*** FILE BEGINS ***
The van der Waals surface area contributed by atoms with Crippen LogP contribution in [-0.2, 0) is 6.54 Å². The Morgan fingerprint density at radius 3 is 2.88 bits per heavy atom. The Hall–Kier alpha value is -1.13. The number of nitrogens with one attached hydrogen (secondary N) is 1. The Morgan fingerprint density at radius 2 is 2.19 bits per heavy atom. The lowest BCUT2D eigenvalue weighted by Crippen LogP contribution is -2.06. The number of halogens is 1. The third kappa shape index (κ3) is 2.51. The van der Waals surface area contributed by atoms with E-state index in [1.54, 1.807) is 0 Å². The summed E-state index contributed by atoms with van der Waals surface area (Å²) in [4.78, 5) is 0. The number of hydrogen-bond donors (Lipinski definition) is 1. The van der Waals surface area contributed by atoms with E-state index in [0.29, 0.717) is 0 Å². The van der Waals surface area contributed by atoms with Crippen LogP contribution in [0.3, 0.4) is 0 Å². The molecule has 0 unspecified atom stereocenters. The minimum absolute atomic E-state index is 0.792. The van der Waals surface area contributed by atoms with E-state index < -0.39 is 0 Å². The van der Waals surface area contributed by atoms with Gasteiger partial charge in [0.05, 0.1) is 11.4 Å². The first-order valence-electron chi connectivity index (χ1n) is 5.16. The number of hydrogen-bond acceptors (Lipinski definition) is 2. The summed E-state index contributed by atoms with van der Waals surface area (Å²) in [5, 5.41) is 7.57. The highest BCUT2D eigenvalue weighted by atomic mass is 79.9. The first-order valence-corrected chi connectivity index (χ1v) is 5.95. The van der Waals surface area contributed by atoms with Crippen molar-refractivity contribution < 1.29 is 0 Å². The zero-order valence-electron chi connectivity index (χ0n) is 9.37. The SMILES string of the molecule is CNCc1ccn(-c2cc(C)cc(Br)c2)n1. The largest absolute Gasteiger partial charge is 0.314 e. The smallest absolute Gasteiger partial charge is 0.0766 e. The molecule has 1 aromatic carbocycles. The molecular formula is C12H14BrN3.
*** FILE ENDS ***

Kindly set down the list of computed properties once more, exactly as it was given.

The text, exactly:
The van der Waals surface area contributed by atoms with Crippen LogP contribution in [-0.2, 0) is 6.54 Å². The Morgan fingerprint density at radius 3 is 2.88 bits per heavy atom. The Hall–Kier alpha value is -1.13. The number of nitrogens with one attached hydrogen (secondary N) is 1. The Morgan fingerprint density at radius 2 is 2.19 bits per heavy atom. The lowest BCUT2D eigenvalue weighted by Crippen LogP contribution is -2.06. The number of halogens is 1. The third kappa shape index (κ3) is 2.51. The van der Waals surface area contributed by atoms with E-state index in [1.54, 1.807) is 0 Å². The summed E-state index contributed by atoms with van der Waals surface area (Å²) in [4.78, 5) is 0. The number of hydrogen-bond donors (Lipinski definition) is 1. The van der Waals surface area contributed by atoms with E-state index in [0.29, 0.717) is 0 Å². The van der Waals surface area contributed by atoms with Crippen LogP contribution in [0.3, 0.4) is 0 Å². The molecule has 0 unspecified atom stereocenters. The minimum absolute atomic E-state index is 0.792. The van der Waals surface area contributed by atoms with E-state index < -0.39 is 0 Å². The van der Waals surface area contributed by atoms with Gasteiger partial charge in [0.05, 0.1) is 11.4 Å². The first-order valence-electron chi connectivity index (χ1n) is 5.16. The number of hydrogen-bond acceptors (Lipinski definition) is 2. The summed E-state index contributed by atoms with van der Waals surface area (Å²) in [5, 5.41) is 7.57. The highest BCUT2D eigenvalue weighted by atomic mass is 79.9. The first-order valence-corrected chi connectivity index (χ1v) is 5.95. The van der Waals surface area contributed by atoms with Crippen molar-refractivity contribution < 1.29 is 0 Å². The zero-order valence-electron chi connectivity index (χ0n) is 9.37. The SMILES string of the molecule is CNCc1ccn(-c2cc(C)cc(Br)c2)n1. The largest absolute Gasteiger partial charge is 0.314 e. The smallest absolute Gasteiger partial charge is 0.0766 e. The molecule has 1 aromatic carbocycles. The molecular formula is C12H14BrN3.